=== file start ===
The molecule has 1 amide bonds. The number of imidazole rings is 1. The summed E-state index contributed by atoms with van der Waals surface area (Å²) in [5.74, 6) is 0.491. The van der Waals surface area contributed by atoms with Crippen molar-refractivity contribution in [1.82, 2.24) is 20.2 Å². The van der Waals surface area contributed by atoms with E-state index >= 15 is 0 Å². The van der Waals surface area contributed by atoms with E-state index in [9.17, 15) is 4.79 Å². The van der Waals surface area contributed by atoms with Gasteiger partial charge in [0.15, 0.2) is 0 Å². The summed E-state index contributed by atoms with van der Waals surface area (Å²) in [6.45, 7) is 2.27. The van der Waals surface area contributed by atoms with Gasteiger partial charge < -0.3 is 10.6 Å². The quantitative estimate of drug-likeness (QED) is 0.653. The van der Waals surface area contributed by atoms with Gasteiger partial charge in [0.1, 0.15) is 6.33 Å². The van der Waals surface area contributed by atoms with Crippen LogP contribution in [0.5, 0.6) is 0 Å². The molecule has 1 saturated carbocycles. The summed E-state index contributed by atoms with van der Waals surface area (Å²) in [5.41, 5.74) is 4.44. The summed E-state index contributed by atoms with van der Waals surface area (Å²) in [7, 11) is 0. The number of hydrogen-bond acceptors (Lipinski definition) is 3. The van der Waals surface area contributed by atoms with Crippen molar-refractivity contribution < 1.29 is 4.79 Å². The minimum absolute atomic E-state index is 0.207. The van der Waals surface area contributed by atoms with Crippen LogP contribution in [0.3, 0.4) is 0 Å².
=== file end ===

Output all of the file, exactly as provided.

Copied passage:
The molecule has 1 amide bonds. The number of imidazole rings is 1. The summed E-state index contributed by atoms with van der Waals surface area (Å²) in [5.74, 6) is 0.491. The van der Waals surface area contributed by atoms with Crippen molar-refractivity contribution in [1.82, 2.24) is 20.2 Å². The van der Waals surface area contributed by atoms with E-state index >= 15 is 0 Å². The van der Waals surface area contributed by atoms with E-state index in [9.17, 15) is 4.79 Å². The van der Waals surface area contributed by atoms with Gasteiger partial charge in [0.15, 0.2) is 0 Å². The summed E-state index contributed by atoms with van der Waals surface area (Å²) in [6.45, 7) is 2.27. The van der Waals surface area contributed by atoms with Gasteiger partial charge < -0.3 is 10.6 Å². The quantitative estimate of drug-likeness (QED) is 0.653. The van der Waals surface area contributed by atoms with Gasteiger partial charge in [0.1, 0.15) is 6.33 Å². The van der Waals surface area contributed by atoms with Crippen LogP contribution in [0.5, 0.6) is 0 Å². The molecule has 1 saturated carbocycles. The summed E-state index contributed by atoms with van der Waals surface area (Å²) in [5.41, 5.74) is 4.44. The summed E-state index contributed by atoms with van der Waals surface area (Å²) in [7, 11) is 0. The number of hydrogen-bond acceptors (Lipinski definition) is 3. The van der Waals surface area contributed by atoms with Crippen molar-refractivity contribution < 1.29 is 4.79 Å². The minimum absolute atomic E-state index is 0.207. The van der Waals surface area contributed by atoms with Crippen LogP contribution in [0.3, 0.4) is 0 Å².